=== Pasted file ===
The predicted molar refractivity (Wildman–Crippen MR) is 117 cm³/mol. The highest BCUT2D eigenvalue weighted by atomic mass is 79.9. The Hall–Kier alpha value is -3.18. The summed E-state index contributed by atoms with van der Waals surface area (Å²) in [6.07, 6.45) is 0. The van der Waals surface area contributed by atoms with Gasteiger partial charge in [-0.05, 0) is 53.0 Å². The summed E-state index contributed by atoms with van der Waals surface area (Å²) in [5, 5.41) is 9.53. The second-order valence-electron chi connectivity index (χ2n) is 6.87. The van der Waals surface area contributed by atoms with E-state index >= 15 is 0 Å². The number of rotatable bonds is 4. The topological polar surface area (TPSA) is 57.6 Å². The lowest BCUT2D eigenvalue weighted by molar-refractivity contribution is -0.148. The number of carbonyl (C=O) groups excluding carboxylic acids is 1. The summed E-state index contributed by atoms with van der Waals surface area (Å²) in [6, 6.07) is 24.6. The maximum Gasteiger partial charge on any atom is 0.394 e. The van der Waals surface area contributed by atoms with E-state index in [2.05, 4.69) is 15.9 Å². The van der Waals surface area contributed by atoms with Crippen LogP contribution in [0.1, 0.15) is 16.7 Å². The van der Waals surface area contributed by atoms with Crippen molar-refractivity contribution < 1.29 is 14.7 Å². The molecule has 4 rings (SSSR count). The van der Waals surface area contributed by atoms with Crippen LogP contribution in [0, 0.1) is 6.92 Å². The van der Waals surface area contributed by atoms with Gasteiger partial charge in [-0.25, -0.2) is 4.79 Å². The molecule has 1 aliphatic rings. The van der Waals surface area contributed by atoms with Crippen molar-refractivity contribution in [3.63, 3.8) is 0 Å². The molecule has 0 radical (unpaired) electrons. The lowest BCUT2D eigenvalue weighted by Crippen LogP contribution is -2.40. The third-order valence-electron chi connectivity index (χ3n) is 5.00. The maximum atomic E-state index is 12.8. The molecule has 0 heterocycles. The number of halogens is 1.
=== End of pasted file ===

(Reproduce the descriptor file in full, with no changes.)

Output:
The predicted molar refractivity (Wildman–Crippen MR) is 117 cm³/mol. The highest BCUT2D eigenvalue weighted by atomic mass is 79.9. The Hall–Kier alpha value is -3.18. The summed E-state index contributed by atoms with van der Waals surface area (Å²) in [6.07, 6.45) is 0. The van der Waals surface area contributed by atoms with Gasteiger partial charge in [-0.05, 0) is 53.0 Å². The summed E-state index contributed by atoms with van der Waals surface area (Å²) in [5, 5.41) is 9.53. The second-order valence-electron chi connectivity index (χ2n) is 6.87. The van der Waals surface area contributed by atoms with E-state index >= 15 is 0 Å². The number of rotatable bonds is 4. The topological polar surface area (TPSA) is 57.6 Å². The lowest BCUT2D eigenvalue weighted by molar-refractivity contribution is -0.148. The number of carbonyl (C=O) groups excluding carboxylic acids is 1. The summed E-state index contributed by atoms with van der Waals surface area (Å²) in [6, 6.07) is 24.6. The maximum Gasteiger partial charge on any atom is 0.394 e. The van der Waals surface area contributed by atoms with E-state index in [2.05, 4.69) is 15.9 Å². The van der Waals surface area contributed by atoms with Crippen LogP contribution in [0.1, 0.15) is 16.7 Å². The van der Waals surface area contributed by atoms with Crippen molar-refractivity contribution < 1.29 is 14.7 Å². The molecule has 4 rings (SSSR count). The van der Waals surface area contributed by atoms with Crippen LogP contribution in [0, 0.1) is 6.92 Å². The van der Waals surface area contributed by atoms with Gasteiger partial charge in [-0.25, -0.2) is 4.79 Å². The molecule has 1 aliphatic rings. The van der Waals surface area contributed by atoms with Crippen molar-refractivity contribution in [3.63, 3.8) is 0 Å². The molecule has 0 radical (unpaired) electrons. The lowest BCUT2D eigenvalue weighted by Crippen LogP contribution is -2.40. The third-order valence-electron chi connectivity index (χ3n) is 5.00. The maximum atomic E-state index is 12.8. The molecule has 0 heterocycles. The number of halogens is 1.